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Qantas is preparing for the resumption of international flights

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There is no doubt that the Covid-19 pandemic has caused disruption and disruption to airlines. In addition, the virus has forced countries' governments to close borders to prevent the virus from spreading. Now, gradually, the restrictions are relaxed, the borders are reopened and flights are resumed to facilitate economic recovery.

The key markets for leisure and tourism travel such as Europe and North America have reopened, after the number of vaccinations has increased enough to relaunch strategic destinations. The current situation encourages the reopening of borders and the resumption of international travel, especially for Australia, which is still closed. As a result, the Australian flag carrier has recently defined its relaunch plans for restarting international flights under the right circumstances.

For the international flight schedule, Qantas plans to resume long-haul international flights to destinations - where vaccination rates are high - such as North America, the United Kingdom, Japan and Singapore, using its fleet of Boeing 787 Dreamliners and Airbus A330 aircraft.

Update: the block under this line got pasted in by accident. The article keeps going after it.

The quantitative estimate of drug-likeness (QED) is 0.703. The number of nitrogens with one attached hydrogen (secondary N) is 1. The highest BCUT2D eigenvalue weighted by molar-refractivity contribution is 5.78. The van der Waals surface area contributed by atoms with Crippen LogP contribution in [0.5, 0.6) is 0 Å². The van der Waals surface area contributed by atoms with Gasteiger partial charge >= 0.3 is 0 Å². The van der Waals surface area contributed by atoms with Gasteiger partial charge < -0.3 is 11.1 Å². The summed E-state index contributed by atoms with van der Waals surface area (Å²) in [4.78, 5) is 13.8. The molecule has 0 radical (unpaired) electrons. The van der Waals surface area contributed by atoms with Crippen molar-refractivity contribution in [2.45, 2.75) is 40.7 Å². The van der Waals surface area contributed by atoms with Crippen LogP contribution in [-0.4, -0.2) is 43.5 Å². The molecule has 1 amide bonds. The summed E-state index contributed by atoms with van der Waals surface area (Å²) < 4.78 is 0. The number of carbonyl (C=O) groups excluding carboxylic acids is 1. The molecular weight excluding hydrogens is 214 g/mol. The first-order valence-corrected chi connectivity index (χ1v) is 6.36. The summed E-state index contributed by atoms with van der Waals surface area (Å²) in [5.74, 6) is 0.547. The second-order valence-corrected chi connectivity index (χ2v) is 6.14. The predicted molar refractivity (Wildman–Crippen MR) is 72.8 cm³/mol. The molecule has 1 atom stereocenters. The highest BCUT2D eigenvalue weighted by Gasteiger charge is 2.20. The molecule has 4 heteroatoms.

Qantas also wants to bring Airbus A380 aircraft back into service for flights from Sydney to Los Angeles and London.

Other international destinations that the airline wants to resume include Hong Kong - in February 2022 - and New Zealand - from the end of this year, depending on the pandemic situation. Qantas also wants to bring Airbus A380 aircraft back into service for flights from Sydney to Los Angeles and from Sydney to London via Singapore in 2022.

As Qantas prepares for the resumption of long-awaited international flights after the reopening of its border in the right conditions, the carrier also announced the vaccination requirement for its employees earlier this month. Cabin crew, pilots and airport workers should be fully vaccinated by 15 November, while auxiliary staff should be fully vaccinated by 31 March next year.

The light at the end of the tunnel is getting closer to Australia, largely due to the vaccination program. For Qantas, it is a long-awaited necessity, as the airline will have the opportunity to rebuild its long-distance route network and attract tourists. Undoubtedly, passengers want to travel, but the challenge for Qantas is to make its flights in a safe way.

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